Sun Bear

The Sun bear (Ursus malayanus) is a bear found primarily in the tropical rainforests of Southeast Asia. The Sun bear stands approximately four feet (1.2 m) in length, making it the smallest member in the bear family. Read More

10 Common Mistakes When Preparing for the GSAT Math Test

Taking the GSAT math test is never an easy venture because math can be a difficult and complex subject. But most students do poorly on the GSAT math tests not so much because the material is too difficult to understand as much as the student's study habit Read More

Quokkas

The Quokka (Setonix brachyurus) is a small macropod, about the size of a large domestic cat. Like other marsupials in the macropod family (such as the kangaroos and wallabies), the Quokka is herbivorous and mainly nocturnal. Read More

Springing forward

It's not just Daylight Savings Time that came early this year. All around the world, spring seems to be coming sooner than it used to. It hasn't moved up on the calendar ó but many cycles in nature are telling us that spring just can't wait to be sprung. Read More

Preparing for the GSAT Exam

To do well on the GSAT exam you must first learn the material, and then review it before the test. These are techniques to better understand your material: Learning 1. Take good notes in your class lectures and textbooks. Read More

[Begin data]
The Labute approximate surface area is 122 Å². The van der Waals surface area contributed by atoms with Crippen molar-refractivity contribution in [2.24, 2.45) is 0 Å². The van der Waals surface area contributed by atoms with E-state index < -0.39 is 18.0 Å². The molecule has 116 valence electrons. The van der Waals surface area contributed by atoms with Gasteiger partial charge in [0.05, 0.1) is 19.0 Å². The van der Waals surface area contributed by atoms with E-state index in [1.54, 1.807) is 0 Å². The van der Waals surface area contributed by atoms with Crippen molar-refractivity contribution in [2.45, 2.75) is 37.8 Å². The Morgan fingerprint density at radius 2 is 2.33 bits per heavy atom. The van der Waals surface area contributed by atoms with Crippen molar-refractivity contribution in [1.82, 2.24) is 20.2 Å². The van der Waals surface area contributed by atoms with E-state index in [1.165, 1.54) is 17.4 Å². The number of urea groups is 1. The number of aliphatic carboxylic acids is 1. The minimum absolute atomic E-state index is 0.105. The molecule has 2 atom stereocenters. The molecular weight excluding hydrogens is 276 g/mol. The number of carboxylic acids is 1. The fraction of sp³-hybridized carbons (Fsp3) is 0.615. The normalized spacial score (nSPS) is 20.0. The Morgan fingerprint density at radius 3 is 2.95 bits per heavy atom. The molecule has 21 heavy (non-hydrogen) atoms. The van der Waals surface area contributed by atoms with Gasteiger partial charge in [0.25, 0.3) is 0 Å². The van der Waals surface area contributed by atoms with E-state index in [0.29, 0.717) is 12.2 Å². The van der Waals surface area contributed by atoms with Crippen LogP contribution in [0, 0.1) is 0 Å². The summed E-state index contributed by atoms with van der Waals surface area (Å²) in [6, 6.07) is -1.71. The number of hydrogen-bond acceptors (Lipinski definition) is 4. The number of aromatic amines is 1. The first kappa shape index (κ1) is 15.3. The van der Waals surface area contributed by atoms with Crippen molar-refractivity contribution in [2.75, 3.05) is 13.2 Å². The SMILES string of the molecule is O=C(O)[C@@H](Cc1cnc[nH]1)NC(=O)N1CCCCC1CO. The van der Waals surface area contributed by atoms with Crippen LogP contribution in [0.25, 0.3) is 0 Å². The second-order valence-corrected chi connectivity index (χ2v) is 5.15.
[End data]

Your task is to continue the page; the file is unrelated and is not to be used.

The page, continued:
Whoever vs. Whomever

To determine whether to use whoever or whomever, here is the rule: him + he = whoever him + him = whomever Read More

The algae invasion

Algae: You know it when you see it. Itís the slimy green carpet that blankets the top of ponds or neglected swimming pools. It may be long strands of seaweed, sometimes used for fertilizer or food, that sway with the ocean tide. Read More

Mercury's magnetic twisters

If you look at pictures of Mercury taken with a high-powered telescope, the planet looks peaceful and calm. Itís tiny, barely bigger than our moon, and covered by craters. Read More

Revving Up Green Machines

People love their "zoom, zoom." In the United States alone, 17 million new cars hit the road in 2004. But the freedom to travel anywhere, anytime in a car or truck comes at a price. And it's not just the cost of gasoline, insurance, and repairs. Automobi Read More

Feathered Fossils

As dinosaurs go, Velociraptor mongoliensis is fairly famous. Three starred in the 1993 film Jurassic Park. Despite the creature's fame, scientists have found remains from only about 20 velociraptors. Most of those discoveries turned up in the last 15 yea Read More

Mammals in the Shadow of Dinosaurs

Dinosaurs spent 170 million years on Earth before they suddenly died out about 65 million years ago. After dinosaurs disappeared, mammals took over. It turns out that small mammals lived during the reign of dinosaurs, too. And over the last few years, a Read More

Gazelle

A gazelle is an antelope of the genus Gazella. Gazelles are known as swift animals; they are able to reach high speeds for long periods of time. Gazelles are mostly found in the grasslands and savannas of Africa, but they are also found Asia (SW). Read More

Plastic Meals for Seals

What happens after you dump your soda bottles, milk jugs, and yogurt containers into the ocean? Bite-size pieces of the discarded plastic can end up in the stomachs of seals and other animals in distant places. Read More